back to Catholic, world
|Catholic||world||2119||Card, Orson Scott. Ender's Shadow. New York: Tor (1999); pg. 304.|| "'Sister Carlotta, I'm on a leave of absence right now. That means I've been sacked...'
'Sacked! A miscarriage of justice. You ought to be shot.'
'If the Sisters of St. Nicholas had convents, your abbess would make you do penance for that un-Christian thought.' "
|Catholic||world||2127||Card, Orson Scott. Shadow of the Hegemon. New York: Tor (2001); pg. 33.|| "To: Carlottafirstname.lastname@example.org/orders/sisters/ind
I have no idea where you are and that's good, because I believe you are in grave danger, and the harder it is to find you, the better... " [This begins a letter to Sister Carlotta, a Catholic nun who is one of the main characters in the novel. Many other refs. to her, and to Catholicism, in novel, most not in DB.]
|Catholic||world||2127||Card, Orson Scott. Shadow of the Hegemon. New York: Tor (2001); pg. 279.||[From the letter from Sister Carlotta.] Pg. 279: "My manner of death is meaningless to me. Only my manner of life mattered, and that is for my Redeemer to judge. "; Pg. 282: "The worst fear of every loving parent, you see, is that they will have to bury a child. We nuns and priests are spared that grief. Except when we take it upon ourselves, as I so foolishly and gladly have done with you ['adopting' Bean as if he were a son]. "|
|Catholic||world||2127||Card, Orson Scott. Shadow of the Hegemon. New York: Tor (2001); pg. 284.||[From the letter from Sister Carlotta.] "I know you will not accept my religious terminology, but you know what it means to me. You have a soul, my child. The Savior died for you as for every other human being ever born. Your life is of infinite worth to a loving God. And to me, my son. You will find your own purpose for the time you have left to live. Do not be reckless with your life, just because it will not be long. But do not guard it overzealously, either. Death is not a tragedy to the one who dies. To have wasted the life before that death, that is the tragedy. Already you have used your years better than most. You will yet find many new purposes, and you will accomplish them. And if anyone in heaven heeds the voice of this old nun, you will be well watched over by angels and prayed for by many saints. "|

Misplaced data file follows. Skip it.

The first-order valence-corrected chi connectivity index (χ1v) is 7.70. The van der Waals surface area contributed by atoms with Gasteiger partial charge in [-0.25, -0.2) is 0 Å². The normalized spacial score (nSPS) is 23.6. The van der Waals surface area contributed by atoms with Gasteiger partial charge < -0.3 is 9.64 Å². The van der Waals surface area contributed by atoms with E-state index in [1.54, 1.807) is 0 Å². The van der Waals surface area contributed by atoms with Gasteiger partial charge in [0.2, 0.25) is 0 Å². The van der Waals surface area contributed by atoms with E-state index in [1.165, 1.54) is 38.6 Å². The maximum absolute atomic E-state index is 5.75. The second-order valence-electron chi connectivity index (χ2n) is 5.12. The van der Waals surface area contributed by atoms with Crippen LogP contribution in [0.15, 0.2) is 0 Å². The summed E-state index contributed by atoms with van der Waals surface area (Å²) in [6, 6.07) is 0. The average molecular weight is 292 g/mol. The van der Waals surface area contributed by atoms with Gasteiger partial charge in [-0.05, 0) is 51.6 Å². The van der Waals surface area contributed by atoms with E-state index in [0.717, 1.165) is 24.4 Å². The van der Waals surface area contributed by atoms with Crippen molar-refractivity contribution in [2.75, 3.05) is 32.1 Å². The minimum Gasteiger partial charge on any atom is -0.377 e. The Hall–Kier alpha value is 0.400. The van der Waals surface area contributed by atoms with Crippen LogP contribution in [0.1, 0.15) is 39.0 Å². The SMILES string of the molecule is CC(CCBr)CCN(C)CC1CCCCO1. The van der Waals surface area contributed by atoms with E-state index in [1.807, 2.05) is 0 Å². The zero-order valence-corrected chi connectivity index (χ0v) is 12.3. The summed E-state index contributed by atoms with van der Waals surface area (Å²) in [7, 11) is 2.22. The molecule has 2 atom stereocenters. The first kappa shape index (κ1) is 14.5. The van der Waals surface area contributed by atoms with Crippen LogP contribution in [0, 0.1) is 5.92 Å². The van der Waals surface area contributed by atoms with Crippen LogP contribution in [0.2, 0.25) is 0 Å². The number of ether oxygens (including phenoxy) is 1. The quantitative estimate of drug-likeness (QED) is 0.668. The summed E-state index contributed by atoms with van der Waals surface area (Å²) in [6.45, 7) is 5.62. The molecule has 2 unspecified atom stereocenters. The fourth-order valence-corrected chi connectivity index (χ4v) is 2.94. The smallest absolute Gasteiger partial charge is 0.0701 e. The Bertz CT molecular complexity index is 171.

|Catholic||world||2137||Resnick, Mike. Kirinyaga: A Fable of Utopia. New York: Ballantine (1998); pg. 268.||"'My wife was a Catholic. My son and daughter bore Christian names. And I myself had grown used to European clothes and European conveniences.' "|
|Catholic||world||2150||Dick, Philip K. The Divine Invasion. New York: Timescape (1981); pg. 11.||"You either emigrated or they burned your ass in some fruitless war. The government did not even bother to justify war, now. They just sent you out, killed you and recruited a replacement. It all came from the unification of the Communist Party and the Catholic Church into one mega-aparatus, with two chiefs-of-state, as in ancient Sparta. "|
|Catholic||world||2150||Dick, Philip K. The Divine Invasion. New York: Timescape (1981); pg. 30.|| "'The Party,' Herb Asher said. He still thought of it by its old name, the Communist Party.
'But in college I began to get involved in church work. I made the decision. I chose God over the material universe.'
'So you're Catholic.'
'C.I.C., yes. You're using a term that's under ban. As I'm sure you know.'
'It makes no difference to me,' Herb Asher said. 'I have no involvement with the Church.' "